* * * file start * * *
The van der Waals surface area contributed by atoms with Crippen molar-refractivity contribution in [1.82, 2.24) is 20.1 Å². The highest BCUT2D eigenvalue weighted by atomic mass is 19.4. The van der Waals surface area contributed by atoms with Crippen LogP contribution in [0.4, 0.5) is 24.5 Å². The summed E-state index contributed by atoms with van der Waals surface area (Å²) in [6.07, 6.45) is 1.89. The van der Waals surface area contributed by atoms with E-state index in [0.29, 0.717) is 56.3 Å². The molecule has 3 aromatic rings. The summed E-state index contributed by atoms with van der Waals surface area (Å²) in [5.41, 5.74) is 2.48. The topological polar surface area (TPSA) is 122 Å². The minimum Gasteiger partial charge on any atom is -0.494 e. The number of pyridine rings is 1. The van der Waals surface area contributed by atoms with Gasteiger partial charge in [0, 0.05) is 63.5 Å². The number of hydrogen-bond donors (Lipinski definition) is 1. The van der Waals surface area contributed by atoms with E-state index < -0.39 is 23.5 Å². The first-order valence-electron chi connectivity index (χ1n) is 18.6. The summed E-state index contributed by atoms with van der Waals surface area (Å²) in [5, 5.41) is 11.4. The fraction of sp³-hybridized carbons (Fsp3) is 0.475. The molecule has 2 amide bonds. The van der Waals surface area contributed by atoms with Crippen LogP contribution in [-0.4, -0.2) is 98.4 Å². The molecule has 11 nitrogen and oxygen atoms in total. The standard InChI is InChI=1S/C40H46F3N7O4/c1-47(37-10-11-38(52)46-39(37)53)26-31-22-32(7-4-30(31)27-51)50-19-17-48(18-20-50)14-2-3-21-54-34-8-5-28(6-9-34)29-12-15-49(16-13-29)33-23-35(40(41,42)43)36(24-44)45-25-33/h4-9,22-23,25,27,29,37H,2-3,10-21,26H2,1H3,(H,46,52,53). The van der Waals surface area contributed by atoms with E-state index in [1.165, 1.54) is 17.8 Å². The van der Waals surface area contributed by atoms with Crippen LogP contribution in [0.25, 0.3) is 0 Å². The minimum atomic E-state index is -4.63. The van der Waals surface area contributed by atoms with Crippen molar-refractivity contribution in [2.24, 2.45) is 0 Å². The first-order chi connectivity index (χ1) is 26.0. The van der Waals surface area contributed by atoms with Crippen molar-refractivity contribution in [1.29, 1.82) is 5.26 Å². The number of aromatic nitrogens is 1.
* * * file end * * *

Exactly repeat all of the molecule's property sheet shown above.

The van der Waals surface area contributed by atoms with Crippen molar-refractivity contribution in [1.82, 2.24) is 20.1 Å². The highest BCUT2D eigenvalue weighted by atomic mass is 19.4. The van der Waals surface area contributed by atoms with Crippen LogP contribution in [0.4, 0.5) is 24.5 Å². The summed E-state index contributed by atoms with van der Waals surface area (Å²) in [6.07, 6.45) is 1.89. The van der Waals surface area contributed by atoms with E-state index in [0.29, 0.717) is 56.3 Å². The molecule has 3 aromatic rings. The summed E-state index contributed by atoms with van der Waals surface area (Å²) in [5.41, 5.74) is 2.48. The topological polar surface area (TPSA) is 122 Å². The minimum Gasteiger partial charge on any atom is -0.494 e. The number of pyridine rings is 1. The van der Waals surface area contributed by atoms with Gasteiger partial charge in [0, 0.05) is 63.5 Å². The number of hydrogen-bond donors (Lipinski definition) is 1. The van der Waals surface area contributed by atoms with E-state index < -0.39 is 23.5 Å². The first-order valence-electron chi connectivity index (χ1n) is 18.6. The summed E-state index contributed by atoms with van der Waals surface area (Å²) in [5, 5.41) is 11.4. The fraction of sp³-hybridized carbons (Fsp3) is 0.475. The molecule has 2 amide bonds. The van der Waals surface area contributed by atoms with Crippen LogP contribution in [-0.4, -0.2) is 98.4 Å². The molecule has 11 nitrogen and oxygen atoms in total. The standard InChI is InChI=1S/C40H46F3N7O4/c1-47(37-10-11-38(52)46-39(37)53)26-31-22-32(7-4-30(31)27-51)50-19-17-48(18-20-50)14-2-3-21-54-34-8-5-28(6-9-34)29-12-15-49(16-13-29)33-23-35(40(41,42)43)36(24-44)45-25-33/h4-9,22-23,25,27,29,37H,2-3,10-21,26H2,1H3,(H,46,52,53). The van der Waals surface area contributed by atoms with E-state index in [1.165, 1.54) is 17.8 Å². The van der Waals surface area contributed by atoms with Crippen LogP contribution in [0.25, 0.3) is 0 Å². The minimum atomic E-state index is -4.63. The van der Waals surface area contributed by atoms with Crippen molar-refractivity contribution in [2.24, 2.45) is 0 Å². The first-order chi connectivity index (χ1) is 26.0. The van der Waals surface area contributed by atoms with Crippen molar-refractivity contribution in [1.29, 1.82) is 5.26 Å². The number of aromatic nitrogens is 1.